The short answer is that we don't know for sure, but that the Court is almost certainly divided. Shipwreckedcrew--whom I take to task in another respect--has a detailed explanation that's worth studying.
Justice Alito (who handles PA for the SCOTUS), no doubt after extended consultation with the other justices, has directed the attorneys for PA to reply to the Trump side's request for injunctive relief (to prevent certification). HOWEVER ...
The deadline for the reply is the day after the slate of electors will be basically set in stone (the "safe harbor" date).
Is there any hope from this? Possibly.
Obviously the PA attorneys will delay until the slate of electors is set.
Nevertheless, this decision pertains only to the request for injunctive relief. There appears to be a steady flow of substantial evidence of fraud that is being uncovered. Here's how SWC sees it:
Justice Alito’s order likely means there are not 5 votes to grant the emergency injunctive relief and prevent the naming of Pennsylvania’s electors — at least not with respect to the complaint filed by Congressman Kelly seeking to declare the entire “vote-by-mail” scheme enacted by the Pennsylvania legislature as a violation of Pennsylvania’s Constitution.
But the fact that he has ordered Pennsylvania to respond does suggest that there may be some sentiment in the Court to take up the case — likely in combination with other cases now before the Court regarding the Pennsylvania election process.
But this means that the SCOTUS isn't inclined to try to rescue us from this national disgrace. I can understand that, from one perspective. The justices know that the SCOTUS is a fragile institution--ultimately weak in the face of the political branches. It relies for its authority on its prestige, and is loath to invest that authority in political disputes. What it needs is some real sense that the national sentiment is behind it, and that's precisely what it lacks in this political dispute. Yes, I know that there's more than politics involved in this--far more. But still ...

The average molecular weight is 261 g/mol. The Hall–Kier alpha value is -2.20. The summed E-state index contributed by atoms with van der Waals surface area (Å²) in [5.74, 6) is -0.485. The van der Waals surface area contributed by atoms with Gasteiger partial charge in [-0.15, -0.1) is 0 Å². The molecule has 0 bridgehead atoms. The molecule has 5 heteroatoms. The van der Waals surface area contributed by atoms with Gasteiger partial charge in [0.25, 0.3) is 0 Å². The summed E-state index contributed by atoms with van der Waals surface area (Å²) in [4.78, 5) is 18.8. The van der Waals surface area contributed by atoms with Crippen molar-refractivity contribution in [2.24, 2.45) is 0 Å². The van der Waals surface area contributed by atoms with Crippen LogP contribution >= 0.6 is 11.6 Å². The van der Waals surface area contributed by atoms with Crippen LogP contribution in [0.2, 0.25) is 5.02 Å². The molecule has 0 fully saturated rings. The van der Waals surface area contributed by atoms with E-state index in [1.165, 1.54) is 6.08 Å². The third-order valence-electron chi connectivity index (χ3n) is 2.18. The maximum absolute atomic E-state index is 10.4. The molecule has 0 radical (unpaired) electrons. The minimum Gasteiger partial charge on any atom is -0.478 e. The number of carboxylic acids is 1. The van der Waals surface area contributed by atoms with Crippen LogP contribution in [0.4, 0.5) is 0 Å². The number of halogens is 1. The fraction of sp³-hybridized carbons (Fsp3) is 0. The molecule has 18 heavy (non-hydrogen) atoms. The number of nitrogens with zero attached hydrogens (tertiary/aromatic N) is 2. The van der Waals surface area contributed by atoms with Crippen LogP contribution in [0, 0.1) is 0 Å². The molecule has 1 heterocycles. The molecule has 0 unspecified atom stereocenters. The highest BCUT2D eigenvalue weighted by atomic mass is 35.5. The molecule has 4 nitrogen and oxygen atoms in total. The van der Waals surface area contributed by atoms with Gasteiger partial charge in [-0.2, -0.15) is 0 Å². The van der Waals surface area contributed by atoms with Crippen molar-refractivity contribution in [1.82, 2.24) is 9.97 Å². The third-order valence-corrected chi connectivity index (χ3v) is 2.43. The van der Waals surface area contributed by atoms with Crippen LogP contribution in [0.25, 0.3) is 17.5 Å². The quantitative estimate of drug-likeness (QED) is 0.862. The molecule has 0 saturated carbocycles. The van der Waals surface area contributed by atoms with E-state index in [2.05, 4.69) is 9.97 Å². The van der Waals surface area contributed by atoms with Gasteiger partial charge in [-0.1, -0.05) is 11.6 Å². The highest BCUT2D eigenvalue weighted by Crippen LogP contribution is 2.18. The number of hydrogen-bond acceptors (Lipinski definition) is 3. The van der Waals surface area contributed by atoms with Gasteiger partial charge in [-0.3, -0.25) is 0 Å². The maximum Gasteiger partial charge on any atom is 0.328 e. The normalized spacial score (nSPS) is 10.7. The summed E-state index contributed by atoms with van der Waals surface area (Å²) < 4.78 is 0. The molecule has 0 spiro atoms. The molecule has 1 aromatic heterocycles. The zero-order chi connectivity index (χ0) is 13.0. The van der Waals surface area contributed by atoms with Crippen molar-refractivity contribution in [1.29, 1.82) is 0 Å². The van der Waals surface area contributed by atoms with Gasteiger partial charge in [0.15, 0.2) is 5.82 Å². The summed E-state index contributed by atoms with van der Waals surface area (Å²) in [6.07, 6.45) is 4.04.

The justices can see as well as any of us that our constitutional order is broken. If you were a justice would you elect to, perhaps, go down fighting but sacrifice any hope of restoring that order, or would you essentially play for time in the hope that a clear national mandate for that restoration emerges? In other words, try to preserve what can be preserved of the constitutional order. There's a lot that could be said. Here's what SWC says:
The bigger problem we have as a nation is that we are acquiescing to voting processes that are not capable of being verified and tested in a meaningful fashion during the time period available under the statutes and Constitutional provisions that determine how Presidents are selected. The voting process is captive to partisan political interests with a motivation to bend it to their needs. Then, when their actions are questioned, those raising the concerns learn that all the “evidence” that might establish what took place is within the control of the same partisan actors, and everything becomes subject to efforts to “run out the clock” on any bona fide challenges.
The country needs uniform voting standards and procedures across all 50 states. The security and integrity protocols need to be the same across all 50 states. The audit and electoral contest procedures need to be the same across all 50 states.
I'm sure none of that is news to the justices, but they also know that only Congress can take the necessary action. Congress has had lots of time to take that action, but they haven't--largely because We the People haven't demanded action. That's symptomatic of real systemic dysfunction that is a product of corrupt Dem appeals to identity politics.
It's all unutterably sad. I will say this. If it comes to a Biden inauguration, I hope that Trump can see his way to not lending dignity to such a travesty.